On the morning of the first day of the Zimmerman trial, CNN released a poll that showed that 62% of the respondents polled maintained that the charges against George Zimmerman are probably or certainly true. If all of the six jurors in the Zimmerman trial find that his charge is probably true, he will be acquitted.
The following six take-aways emerged from day 1 of the Zimmerman trial:
1) The prosecution's theory to support a conviction for second-degree murder will be an implausible stretch for the jurors to accept. In an opening statement delivered with flourish, Assistant State Attorney, John Guy, told the jurors that George Zimmerman complained to the police dispatcher about ''punks'' who '' always get away.'' The prosecutor concluded that ''George Zimmerman did not shoot Trayvon Martin because he had to. He shot him for the worst of all reasons: because he wanted to.''
The prosecutor's theory of a callous and cold-hearted killer flowed from his position that George Zimmerman ''profiled, followed and murdered an unarmed youth.'' However, there was an important gap in the prosecutor's chronology. Between following and fatally shooting Trayvon Martin there was a fierce struggle resulting in facial injuries to Zimmerman that was vividly captured in police photos. The jury will not skip over this struggle.
2) Humour has no place in a murder trial. In his opening statement, Zimmerman lawyer, Don West, made an ill-conceived 'knock-knock' joke that was poorly received by the jurors. He later apologized for telling the joke. It is fortunate for George Zimmerman that his lawyer's mistake was made on the first day of trial and will likely be forgotten by the jurors by the time they reach their deliberations.
3) The defence punched a gaping hole in the prosecution's strongest argument. The evidentiary obstacle that the defence has to overcome at the trial is that Trayvon Martin was an unarmed high school student when he was fatally shot by Zimmerman. The defence position is that the concrete sidewalk was the teenager's weapon. As Don West noted in his opening statement: ''Trayvon Martin armed himself with the concrete sidewalk and used it to smash George Zimmerman's head; it's no different than if he picked up a brick or bashed it against a wall, and the law is very specific as to when you can defend yourself if the other person has a deadly weapon.''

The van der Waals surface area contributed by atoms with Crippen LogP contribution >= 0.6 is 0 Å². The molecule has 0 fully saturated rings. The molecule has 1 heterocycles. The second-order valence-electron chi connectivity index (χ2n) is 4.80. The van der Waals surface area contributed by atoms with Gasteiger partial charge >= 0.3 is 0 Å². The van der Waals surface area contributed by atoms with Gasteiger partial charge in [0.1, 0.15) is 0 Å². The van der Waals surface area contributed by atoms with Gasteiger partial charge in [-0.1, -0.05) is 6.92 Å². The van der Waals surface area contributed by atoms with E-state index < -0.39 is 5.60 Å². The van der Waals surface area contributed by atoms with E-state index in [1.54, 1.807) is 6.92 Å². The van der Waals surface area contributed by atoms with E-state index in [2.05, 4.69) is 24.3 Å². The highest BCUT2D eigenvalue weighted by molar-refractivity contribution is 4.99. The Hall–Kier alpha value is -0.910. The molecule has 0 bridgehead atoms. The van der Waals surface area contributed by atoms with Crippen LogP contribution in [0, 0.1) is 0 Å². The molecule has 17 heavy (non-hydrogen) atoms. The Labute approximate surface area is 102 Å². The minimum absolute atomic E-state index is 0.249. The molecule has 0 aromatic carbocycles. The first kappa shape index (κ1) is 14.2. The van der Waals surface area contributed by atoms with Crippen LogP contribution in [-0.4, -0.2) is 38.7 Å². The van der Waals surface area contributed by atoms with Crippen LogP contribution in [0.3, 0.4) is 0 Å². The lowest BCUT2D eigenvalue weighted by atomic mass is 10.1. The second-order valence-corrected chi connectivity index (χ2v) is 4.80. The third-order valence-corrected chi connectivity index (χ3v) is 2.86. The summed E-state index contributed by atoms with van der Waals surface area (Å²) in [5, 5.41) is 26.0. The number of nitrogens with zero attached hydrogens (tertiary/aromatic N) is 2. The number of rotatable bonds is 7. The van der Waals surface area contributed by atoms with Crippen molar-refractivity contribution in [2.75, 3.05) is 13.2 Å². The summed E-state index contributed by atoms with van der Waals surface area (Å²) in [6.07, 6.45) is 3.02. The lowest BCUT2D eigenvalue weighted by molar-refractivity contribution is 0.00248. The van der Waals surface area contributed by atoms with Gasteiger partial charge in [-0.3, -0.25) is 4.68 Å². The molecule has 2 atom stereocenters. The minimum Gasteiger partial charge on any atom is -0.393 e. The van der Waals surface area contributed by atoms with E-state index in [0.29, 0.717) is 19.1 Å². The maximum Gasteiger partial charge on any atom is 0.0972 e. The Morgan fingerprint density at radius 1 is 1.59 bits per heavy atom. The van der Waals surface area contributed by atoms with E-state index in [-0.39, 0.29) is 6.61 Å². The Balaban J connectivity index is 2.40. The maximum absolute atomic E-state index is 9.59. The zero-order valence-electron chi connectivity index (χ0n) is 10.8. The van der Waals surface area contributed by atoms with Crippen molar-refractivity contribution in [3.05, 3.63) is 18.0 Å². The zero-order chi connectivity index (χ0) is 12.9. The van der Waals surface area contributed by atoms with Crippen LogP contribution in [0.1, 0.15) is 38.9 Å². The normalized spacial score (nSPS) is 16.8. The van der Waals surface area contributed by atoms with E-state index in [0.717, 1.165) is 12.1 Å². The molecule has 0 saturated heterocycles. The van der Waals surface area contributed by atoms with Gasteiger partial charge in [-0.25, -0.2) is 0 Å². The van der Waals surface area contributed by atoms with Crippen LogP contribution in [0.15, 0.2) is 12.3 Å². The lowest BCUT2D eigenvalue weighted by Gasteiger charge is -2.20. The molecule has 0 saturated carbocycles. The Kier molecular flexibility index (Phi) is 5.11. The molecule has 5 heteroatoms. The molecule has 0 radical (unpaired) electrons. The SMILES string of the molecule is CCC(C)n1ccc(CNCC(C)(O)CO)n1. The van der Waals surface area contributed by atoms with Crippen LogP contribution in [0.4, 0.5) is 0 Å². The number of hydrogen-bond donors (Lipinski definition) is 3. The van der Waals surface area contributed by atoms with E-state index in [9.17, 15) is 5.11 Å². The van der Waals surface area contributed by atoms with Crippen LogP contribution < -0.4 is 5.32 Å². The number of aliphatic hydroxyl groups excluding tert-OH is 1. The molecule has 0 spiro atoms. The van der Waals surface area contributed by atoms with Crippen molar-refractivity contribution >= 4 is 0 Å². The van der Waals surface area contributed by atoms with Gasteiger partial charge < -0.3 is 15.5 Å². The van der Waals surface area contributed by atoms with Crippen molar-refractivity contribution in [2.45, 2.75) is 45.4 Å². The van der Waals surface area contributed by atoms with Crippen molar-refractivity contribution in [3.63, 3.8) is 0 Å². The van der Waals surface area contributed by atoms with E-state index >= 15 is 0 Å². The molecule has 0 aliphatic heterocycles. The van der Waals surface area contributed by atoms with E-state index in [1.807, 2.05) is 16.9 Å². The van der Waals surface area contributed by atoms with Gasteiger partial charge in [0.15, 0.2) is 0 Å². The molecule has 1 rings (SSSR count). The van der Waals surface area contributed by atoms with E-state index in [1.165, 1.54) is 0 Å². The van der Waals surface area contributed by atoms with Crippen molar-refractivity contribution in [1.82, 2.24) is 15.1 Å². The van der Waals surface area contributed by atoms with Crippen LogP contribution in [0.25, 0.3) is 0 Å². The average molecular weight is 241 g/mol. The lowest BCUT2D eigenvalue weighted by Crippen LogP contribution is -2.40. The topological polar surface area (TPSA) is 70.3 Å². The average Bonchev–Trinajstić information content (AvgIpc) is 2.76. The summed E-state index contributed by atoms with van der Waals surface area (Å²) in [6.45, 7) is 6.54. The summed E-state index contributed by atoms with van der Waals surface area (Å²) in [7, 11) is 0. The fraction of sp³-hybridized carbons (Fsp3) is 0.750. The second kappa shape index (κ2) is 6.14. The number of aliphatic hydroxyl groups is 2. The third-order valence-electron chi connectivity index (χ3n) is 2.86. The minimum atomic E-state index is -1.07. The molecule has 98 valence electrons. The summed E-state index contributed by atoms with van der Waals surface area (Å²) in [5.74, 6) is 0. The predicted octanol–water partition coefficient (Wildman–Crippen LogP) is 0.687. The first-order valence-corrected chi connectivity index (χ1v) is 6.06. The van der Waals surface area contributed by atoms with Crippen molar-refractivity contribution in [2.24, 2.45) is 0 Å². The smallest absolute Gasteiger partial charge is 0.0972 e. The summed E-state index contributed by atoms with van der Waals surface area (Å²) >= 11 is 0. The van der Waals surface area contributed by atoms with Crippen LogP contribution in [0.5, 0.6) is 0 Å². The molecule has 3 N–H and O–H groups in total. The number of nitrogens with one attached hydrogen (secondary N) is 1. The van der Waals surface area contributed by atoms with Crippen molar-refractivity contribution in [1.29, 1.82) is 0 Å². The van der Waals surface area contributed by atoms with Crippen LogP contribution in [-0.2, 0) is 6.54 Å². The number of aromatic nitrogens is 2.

4) The most significant witness for George Zimmerman at trial may be an independent neighbour in the gated community where the fatal incident occurred. The defence outlined in its opening statement that the neighbour, John Good, stepped outside of his home and observed a scene involving a ''ground and pound'' fight where someone wearing black was straddling and beating another person dressed in red who was pleading for help. The evidence will show that George Zimmerman was wearing a red jacket that night.
5) The statements that George Zimmerman provided to the police over the course of days without a lawyer present will be a major battleground for the prosecution and defence at the trial. It is unlikely that Zimmerman will testify and his statements will be the foundation for his claim of self defence. In setting out Zimmerman's position, Don West highlighted that his client had told the police that Trayvon Martin punched him, slammed his head into the concrete and that Zimmerman feared for his life and thought that Martin was about to grab for his gun when he shot him. The prosecution pointed to the inconsistencies and calculated ''tangled web of lies'' spun by Zimmerman in his various police statements in an attempt to justify his actions.
6) The initial police investigation by the Sanford police will come under attack by the defence. John Guy noted in his opening statement that none of Mr. Zimmerman's DNA was found on Trayvon Martin. Don West suggested in response that the Sanford police failed to place protective bags over Trayvon Martin's hands to protect any DNA or other evidence that could have been on them.
New York's Daily Intelligencer blog details how the Trayvon Martin story, which hadn't received a lot of attention, <a href="http://nymag.com/daily/intelligencer/2012/03/trayvon-martin-shooting-now-a-national-news-story.html">landed on the radars of the national media.</a> A good deal of the national attention and outrage over the case was centered around the fact that Zimmerman claimed that he shot Martin in self-defense, a category with broad meaning because of Florida's Stand Your Ground Law, and was not arrested or charged with a crime for more than a month after Martin's death.
Seminole County State Attorney Norm Wolfinger announces that he will be convening a grand jury to determine if Zimmerman should be charged in Martin's death. In a statement, Wolfinger said that he would be "utilizing the investigative resources" of the Seminole County grand jury which he said would be called to session on April 10. "I share in the desire of the family and the community to accurately collect and evaluate all the facts surrounding the tragic death of Trayvon Martin," Wolfinger said. "I respectfully request that the public remain patient as this process continues forward ... As I have previously stated, the public is entitled to no less than a thorough, deliberate, and just review of the facts. We intend to honor that commitment." Lawyers for the Martin family anticipated that the state attorney would call a grand jury, saying that the move is little more than "passing the buck."